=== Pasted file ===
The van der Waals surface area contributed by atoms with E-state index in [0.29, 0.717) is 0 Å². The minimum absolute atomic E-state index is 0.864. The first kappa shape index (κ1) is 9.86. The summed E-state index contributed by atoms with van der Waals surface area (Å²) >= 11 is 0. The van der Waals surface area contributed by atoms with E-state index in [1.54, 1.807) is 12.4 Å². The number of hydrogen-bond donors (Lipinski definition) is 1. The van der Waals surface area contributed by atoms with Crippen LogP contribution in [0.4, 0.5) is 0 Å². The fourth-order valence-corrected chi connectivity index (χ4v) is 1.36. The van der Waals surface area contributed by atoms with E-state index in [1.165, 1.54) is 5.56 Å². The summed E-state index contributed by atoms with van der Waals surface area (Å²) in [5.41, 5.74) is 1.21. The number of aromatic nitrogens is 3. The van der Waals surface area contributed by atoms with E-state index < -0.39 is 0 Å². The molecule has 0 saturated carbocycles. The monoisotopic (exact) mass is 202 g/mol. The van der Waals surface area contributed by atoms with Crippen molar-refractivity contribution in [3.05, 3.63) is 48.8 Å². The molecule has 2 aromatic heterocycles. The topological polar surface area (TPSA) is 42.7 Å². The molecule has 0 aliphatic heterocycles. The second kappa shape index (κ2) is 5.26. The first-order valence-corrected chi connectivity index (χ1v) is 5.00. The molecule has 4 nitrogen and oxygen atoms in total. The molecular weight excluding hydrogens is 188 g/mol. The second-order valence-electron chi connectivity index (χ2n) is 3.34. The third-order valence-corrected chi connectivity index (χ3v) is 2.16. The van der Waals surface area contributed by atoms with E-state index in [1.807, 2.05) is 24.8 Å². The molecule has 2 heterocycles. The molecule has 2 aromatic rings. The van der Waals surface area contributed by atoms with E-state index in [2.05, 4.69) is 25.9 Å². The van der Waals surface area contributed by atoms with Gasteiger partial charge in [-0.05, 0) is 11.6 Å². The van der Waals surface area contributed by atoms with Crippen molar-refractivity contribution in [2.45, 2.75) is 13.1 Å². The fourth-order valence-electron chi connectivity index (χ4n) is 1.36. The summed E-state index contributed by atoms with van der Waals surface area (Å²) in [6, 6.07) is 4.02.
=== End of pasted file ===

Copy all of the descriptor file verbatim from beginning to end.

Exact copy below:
The van der Waals surface area contributed by atoms with E-state index in [0.29, 0.717) is 0 Å². The minimum absolute atomic E-state index is 0.864. The first kappa shape index (κ1) is 9.86. The summed E-state index contributed by atoms with van der Waals surface area (Å²) >= 11 is 0. The van der Waals surface area contributed by atoms with E-state index in [1.54, 1.807) is 12.4 Å². The number of hydrogen-bond donors (Lipinski definition) is 1. The van der Waals surface area contributed by atoms with Crippen LogP contribution in [0.4, 0.5) is 0 Å². The fourth-order valence-corrected chi connectivity index (χ4v) is 1.36. The van der Waals surface area contributed by atoms with E-state index in [1.165, 1.54) is 5.56 Å². The summed E-state index contributed by atoms with van der Waals surface area (Å²) in [5.41, 5.74) is 1.21. The number of aromatic nitrogens is 3. The van der Waals surface area contributed by atoms with E-state index < -0.39 is 0 Å². The molecule has 0 saturated carbocycles. The monoisotopic (exact) mass is 202 g/mol. The van der Waals surface area contributed by atoms with Crippen molar-refractivity contribution in [3.05, 3.63) is 48.8 Å². The molecule has 2 aromatic heterocycles. The topological polar surface area (TPSA) is 42.7 Å². The molecule has 0 aliphatic heterocycles. The second kappa shape index (κ2) is 5.26. The first-order valence-corrected chi connectivity index (χ1v) is 5.00. The molecule has 4 nitrogen and oxygen atoms in total. The molecular weight excluding hydrogens is 188 g/mol. The second-order valence-electron chi connectivity index (χ2n) is 3.34. The third-order valence-corrected chi connectivity index (χ3v) is 2.16. The van der Waals surface area contributed by atoms with E-state index in [1.807, 2.05) is 24.8 Å². The molecule has 2 heterocycles. The molecule has 2 aromatic rings. The van der Waals surface area contributed by atoms with E-state index in [2.05, 4.69) is 25.9 Å². The van der Waals surface area contributed by atoms with Gasteiger partial charge in [-0.05, 0) is 11.6 Å². The van der Waals surface area contributed by atoms with Crippen molar-refractivity contribution in [2.45, 2.75) is 13.1 Å². The fourth-order valence-electron chi connectivity index (χ4n) is 1.36. The summed E-state index contributed by atoms with van der Waals surface area (Å²) in [6, 6.07) is 4.02.